Business and job creation are the job of major player in the state.

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  • michael drescher

    “That the state is an investor, equal to other investors, needs to be a fundamental principle in any venture capital bill going forward in Wisconsin” just a very solid point of view, thank you John…..the likes of Mr. Shannon, Mr. Schuster, and yourself are much better “bets” for the state to make, by far!!

  • Steve Anderson

    John, I hope what you describe can be implemented. Most important, ” Done properly, the state is not putting in a subsidy; it is making an investment.” Don’t forget Bob Zobel who successfully managed a huge SWIB private equity pool twenty years ago. Yes, it was mostly mezzanine, but he did it by himself.

    • JohnTorinus

      Yes, he did. And he personally attended almost all board meetings, including mine, religiously.

  • Daniel P. Armbrust

    I support an expansion/streamlining of the Act 255 QNBV credit to stimulate more business and job growth here in WI. The state should educate investors/high net individuals on the Act 255 credit for seed/angel investments in start-ups which create jobs.. This could be done through joint gatherings with accountants, lawyers or other advisers to these accredited individuals or the state could hold it’s own meetings periodically.

    I suggest this education because I reviewed how many qualified investors actually take part in this QNBV/Angel program/investing by taking the credits on their tax returns? The most recent information from the WI Department of Revenue 2009 indicates that there were 48,341 taxpayers with WAGI >$200k of which 2,949 tax returns had WAGI >$1M. The total amount of taxpayers which claimed either the Angel or Seed Investment credit was 460 returns on the >$200K WAGI group or less than 1%. Specifically for the group >$1M there were 105 taxpayers which took the deduction out of 2,949 returns or 3.5%.(there are breakdowns for $>500K-$1M as well and it’s @ 2% which took either credit) This may include duplications if a tax payer declared both credits Angel/Seed Investment credits on their return which was not broken out so the actual number would be lower. What a wasted opportunity for all these potential Angels and the State…

    Is it a lack of knowledge that these credits exist, limited good deal flow(companies to invest in), not knowing where to find start-up investments or a combination of factors which determines why so few accredited investors actually utilize the credits available to them and invest in start-up? Regardless of the reason, based on the numbers, there are more than enough accredited investors within our state even if only 50% of > $1M taxpayers make investments in the start-up community. So we do not have a shortage of accredited investors here in WI, we have a shortage of informed and engaged accredited investors. I do agree with your comment that getting foundations involved in seed/angel investing would provide additional capital to launch more businesses and create jobs as well.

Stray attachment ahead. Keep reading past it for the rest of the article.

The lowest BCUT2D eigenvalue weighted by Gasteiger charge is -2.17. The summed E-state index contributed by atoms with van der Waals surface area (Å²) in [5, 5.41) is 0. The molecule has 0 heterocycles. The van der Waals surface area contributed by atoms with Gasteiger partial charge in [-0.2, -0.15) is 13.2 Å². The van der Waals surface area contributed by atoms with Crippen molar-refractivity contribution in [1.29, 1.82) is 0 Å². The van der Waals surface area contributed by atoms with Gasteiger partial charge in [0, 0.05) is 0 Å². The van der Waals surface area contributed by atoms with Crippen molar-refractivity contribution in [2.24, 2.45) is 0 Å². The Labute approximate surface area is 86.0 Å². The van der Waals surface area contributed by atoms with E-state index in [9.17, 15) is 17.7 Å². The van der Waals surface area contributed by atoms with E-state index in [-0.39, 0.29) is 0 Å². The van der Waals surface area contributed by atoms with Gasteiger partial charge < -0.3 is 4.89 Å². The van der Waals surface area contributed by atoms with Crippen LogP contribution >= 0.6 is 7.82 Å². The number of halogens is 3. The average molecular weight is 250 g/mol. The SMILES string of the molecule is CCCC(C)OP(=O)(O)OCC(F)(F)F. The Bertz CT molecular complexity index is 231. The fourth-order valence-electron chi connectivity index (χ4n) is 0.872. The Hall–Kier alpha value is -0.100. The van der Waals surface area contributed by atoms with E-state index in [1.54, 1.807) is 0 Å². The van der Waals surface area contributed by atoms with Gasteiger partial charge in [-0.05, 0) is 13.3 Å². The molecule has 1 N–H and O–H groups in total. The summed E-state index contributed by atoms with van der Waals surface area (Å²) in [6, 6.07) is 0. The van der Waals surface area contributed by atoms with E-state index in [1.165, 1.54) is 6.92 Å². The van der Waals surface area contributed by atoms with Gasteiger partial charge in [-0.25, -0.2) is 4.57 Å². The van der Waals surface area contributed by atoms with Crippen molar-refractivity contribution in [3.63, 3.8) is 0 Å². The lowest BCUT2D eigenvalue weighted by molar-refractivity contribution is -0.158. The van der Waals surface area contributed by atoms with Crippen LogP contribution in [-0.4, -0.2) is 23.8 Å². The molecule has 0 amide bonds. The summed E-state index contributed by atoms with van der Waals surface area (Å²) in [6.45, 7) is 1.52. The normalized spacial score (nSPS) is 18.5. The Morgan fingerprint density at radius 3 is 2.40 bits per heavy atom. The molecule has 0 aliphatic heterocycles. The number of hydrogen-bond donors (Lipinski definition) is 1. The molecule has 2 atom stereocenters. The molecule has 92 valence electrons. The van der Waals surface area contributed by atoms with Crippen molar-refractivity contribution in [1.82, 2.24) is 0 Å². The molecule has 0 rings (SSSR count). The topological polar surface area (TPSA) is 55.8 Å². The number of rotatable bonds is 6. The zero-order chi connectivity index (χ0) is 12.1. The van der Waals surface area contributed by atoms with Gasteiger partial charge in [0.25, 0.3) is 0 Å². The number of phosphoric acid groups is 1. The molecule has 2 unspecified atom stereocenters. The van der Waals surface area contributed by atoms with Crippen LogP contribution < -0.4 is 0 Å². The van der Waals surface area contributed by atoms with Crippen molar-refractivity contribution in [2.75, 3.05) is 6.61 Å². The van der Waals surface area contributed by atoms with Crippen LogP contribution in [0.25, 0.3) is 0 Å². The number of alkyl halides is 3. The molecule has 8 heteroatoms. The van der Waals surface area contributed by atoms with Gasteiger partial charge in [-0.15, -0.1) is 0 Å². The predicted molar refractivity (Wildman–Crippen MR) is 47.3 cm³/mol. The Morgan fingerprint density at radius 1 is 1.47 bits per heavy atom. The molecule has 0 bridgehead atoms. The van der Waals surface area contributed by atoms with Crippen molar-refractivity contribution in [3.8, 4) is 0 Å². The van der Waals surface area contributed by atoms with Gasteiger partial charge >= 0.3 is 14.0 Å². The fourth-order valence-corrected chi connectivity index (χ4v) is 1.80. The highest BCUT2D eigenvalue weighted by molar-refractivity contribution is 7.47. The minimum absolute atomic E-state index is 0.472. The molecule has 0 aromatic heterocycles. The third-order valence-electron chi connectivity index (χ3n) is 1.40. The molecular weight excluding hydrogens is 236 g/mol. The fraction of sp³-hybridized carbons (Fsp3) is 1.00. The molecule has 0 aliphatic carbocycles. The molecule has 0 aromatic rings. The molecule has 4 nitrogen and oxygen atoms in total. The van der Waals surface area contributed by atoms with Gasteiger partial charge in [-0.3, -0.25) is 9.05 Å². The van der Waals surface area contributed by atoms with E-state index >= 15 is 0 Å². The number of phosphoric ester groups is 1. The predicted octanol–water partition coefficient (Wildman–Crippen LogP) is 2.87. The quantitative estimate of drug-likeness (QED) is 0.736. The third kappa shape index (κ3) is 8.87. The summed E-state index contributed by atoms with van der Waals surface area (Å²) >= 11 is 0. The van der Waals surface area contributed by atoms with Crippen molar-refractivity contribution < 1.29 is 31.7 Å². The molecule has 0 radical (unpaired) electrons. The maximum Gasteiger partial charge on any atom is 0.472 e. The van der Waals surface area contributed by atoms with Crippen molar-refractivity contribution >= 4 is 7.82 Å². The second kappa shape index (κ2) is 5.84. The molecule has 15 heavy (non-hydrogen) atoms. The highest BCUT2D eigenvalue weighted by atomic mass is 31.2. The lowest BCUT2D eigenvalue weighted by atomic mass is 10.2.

If the State is compelled to do anything, it should support entrepreneurial efforts in our colleges, tech and high schools throughout Wisconsin. I also am an angel investor/serial entrepreneur and do not want the state investing money into the companies we are accelerating and backing. The State should not be picking winners or signalling through funds they invest in and ultimately invest in companies even if it would benefit me or the companies I’ve invested in. My company was #11 and #29 for two consecutive years on the Inc 500 when we were first starting out and we took no state or federal money to do it. The state should return any excess money to all the taxpayers rather than redistributing our money through a fund/venture bill and stick to what the State Constitution says it should be doing..

    • JohnTorinus

      Good information of low percentage of Act 255 filers. Thanks for digging it out. I agree we could have a lot more angels in the state. It’s a good program. And it’s relatively easy to use.

      Regarding your thoughts on using state money for investments, yours is an informed viewpoint. It’s a policy that can be argued many ways. Some states like Ohio are doing a lot of investing with taxpayer money. Some do none. The legislature will have to sort it out.

      President Obama’s Startup America has $50 billion available for early stage investing, but it has lots of strings. Very little of that SBIC federal money is being deployed in Wisconsin.

      • Dan Armbrust

        John, I do agree with your mentoring approach/comments. It certainly does make all the difference in trying to accelerate start ups…I realize that I may not be in the majority of how the state may or may not end up spending our money. I hate to have the government doing anything that private industry/the free market is already doing. Dan